Most people cringe at the idea of acupuncture. Rarely does anyone volunteer to become a human pin cushion for the sake of relieving stress and pain. But the ancient Chinese may have been on to something thousands of years ago when they began practicing the art, yes art, of holistic medicine with the use of acupuncture.

What in the World is Acupuncture?

Acupuncture involves sticking thin needles in the skin at specific points in the body (i.e.: acupressure points) to relieve stress and pain. The needles are either manipulated manually or by electrical stimulation (picture a warm, tingling sensation all over your body). A heat lamp may even be placed over a section of the needles to warm the skin and relax the muscles while the needles are stimulated.

You Want to Stick What, Where? 

Acupuncture needles, while rather long, are actually insanely thin. Like, thinner than safety pins. The type of acupuncture treatment or the severity of your health issue will determine the number of needles the acupuncturist uses. Needles can be placed all over the body from the top of your head, face, arms/legs, to the bottoms of your feet.   

The FDA regulates the use of acupuncture needles the same way they regulate hypodermic syringes and surgical scalpels. All acupuncture needles come in unopened, sterile packaging and are for single-use only. So, it's all good—they're clean. 

Colliding Opinions

Historically, Western medicine has not been very receptive to holistic, alternative treatments like acupuncture and there is much debate as to what, if anything, the needles actually heal.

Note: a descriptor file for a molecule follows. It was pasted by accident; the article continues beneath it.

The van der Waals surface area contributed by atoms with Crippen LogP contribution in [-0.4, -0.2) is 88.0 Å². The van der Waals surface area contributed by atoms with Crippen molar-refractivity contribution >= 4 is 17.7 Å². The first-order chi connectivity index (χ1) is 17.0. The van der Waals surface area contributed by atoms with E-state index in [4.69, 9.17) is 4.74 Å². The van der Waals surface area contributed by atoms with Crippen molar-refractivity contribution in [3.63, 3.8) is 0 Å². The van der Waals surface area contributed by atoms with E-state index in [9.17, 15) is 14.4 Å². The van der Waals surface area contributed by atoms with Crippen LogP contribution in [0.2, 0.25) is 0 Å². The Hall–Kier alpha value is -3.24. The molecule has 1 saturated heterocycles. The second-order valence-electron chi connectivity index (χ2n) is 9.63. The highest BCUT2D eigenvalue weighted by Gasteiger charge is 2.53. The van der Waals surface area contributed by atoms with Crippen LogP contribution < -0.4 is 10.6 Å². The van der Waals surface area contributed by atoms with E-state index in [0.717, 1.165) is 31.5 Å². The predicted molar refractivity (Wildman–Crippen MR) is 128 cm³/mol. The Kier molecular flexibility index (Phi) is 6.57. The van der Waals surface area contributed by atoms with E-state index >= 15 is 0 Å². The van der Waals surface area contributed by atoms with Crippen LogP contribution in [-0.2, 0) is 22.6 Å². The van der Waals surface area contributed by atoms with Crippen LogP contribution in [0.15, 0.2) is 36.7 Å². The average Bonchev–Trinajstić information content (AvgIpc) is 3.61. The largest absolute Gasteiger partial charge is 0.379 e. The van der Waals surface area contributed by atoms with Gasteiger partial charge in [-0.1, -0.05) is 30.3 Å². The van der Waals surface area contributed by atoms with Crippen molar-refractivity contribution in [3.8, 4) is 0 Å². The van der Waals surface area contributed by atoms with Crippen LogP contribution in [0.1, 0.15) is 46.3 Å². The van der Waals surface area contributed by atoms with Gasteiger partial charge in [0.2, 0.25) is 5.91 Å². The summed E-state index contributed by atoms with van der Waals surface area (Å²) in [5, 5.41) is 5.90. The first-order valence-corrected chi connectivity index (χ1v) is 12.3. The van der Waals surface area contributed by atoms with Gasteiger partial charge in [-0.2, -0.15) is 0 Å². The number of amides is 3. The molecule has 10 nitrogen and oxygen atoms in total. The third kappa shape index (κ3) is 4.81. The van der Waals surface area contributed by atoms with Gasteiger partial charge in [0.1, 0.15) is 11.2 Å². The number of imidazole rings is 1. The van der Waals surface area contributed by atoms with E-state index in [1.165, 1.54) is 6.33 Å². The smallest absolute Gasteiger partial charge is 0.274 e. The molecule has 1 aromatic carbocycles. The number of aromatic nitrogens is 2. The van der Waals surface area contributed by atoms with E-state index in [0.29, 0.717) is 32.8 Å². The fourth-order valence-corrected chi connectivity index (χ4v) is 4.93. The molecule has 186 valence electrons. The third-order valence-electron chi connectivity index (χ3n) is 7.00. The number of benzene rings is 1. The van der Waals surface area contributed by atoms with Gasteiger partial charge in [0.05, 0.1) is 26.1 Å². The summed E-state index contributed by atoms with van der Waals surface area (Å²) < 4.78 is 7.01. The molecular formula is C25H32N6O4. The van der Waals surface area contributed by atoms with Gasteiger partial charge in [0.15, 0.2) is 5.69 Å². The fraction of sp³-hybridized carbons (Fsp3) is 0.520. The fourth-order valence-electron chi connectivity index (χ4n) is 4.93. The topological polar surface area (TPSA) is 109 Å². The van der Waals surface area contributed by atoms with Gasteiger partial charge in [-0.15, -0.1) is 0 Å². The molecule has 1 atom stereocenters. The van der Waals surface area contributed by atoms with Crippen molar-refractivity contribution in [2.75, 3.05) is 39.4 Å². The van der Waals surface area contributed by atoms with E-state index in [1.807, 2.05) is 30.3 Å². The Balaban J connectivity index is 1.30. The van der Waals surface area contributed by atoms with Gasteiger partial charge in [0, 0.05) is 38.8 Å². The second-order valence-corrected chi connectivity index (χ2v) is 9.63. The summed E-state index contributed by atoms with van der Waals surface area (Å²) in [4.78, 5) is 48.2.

Eastern medicine practitioners believe that the human body feels pain or malady when the body's energy, or qi, is disrupted. Because the body is divided into meridians that fall on the acupressure points, inserting needles into these points opens the body's energy channels so the qi can flow freely. When the qi flows uninhibited, the body is pain and disease-free. 

Western medicine, however, has yet to find scientific proof of qi or energy meridians. Doctors of traditional medicine believe that acupuncture works on neurohormonal pathways—fancy words for the needles stimulating the nerves, ultimately sending signals to the brain to release happy-feeling endorphins that in turn, make you feel pain-free—which really isn't a whole lot different than smoking weed, when you think about it.

Gotta Try It

For the sake of this article, I've tried acupuncture so you don't have to. The pros: it's relaxing, it's fairly painless, treatments are only about 45 minutes, and my acupuncturist gave me a massage after every treatment.

The cons: it's uncomfortable. There's no sugar coating the fact that needles are still being stuck into your skin, in what inevitably feels like the most sensitive spots on your body, making you feel like a voodoo doll. It doesn't hurt, per se, but it's by far NOT a spa day. There's a good chance you'll bruise and have some soreness at the needle sites afterwards. Oh, and it can be expensive. My initial consultation was $125 and each subsequent acupuncture treatment was $75. That sh*t adds up!

If you're in the market for an adventure, give acupuncture a try. Otherwise, hold out until marijuana is legal in your state (unless you're one of the lucky few where it already is) and then self-medicate in the comfort of your own home with a bag of Cheetos nearby.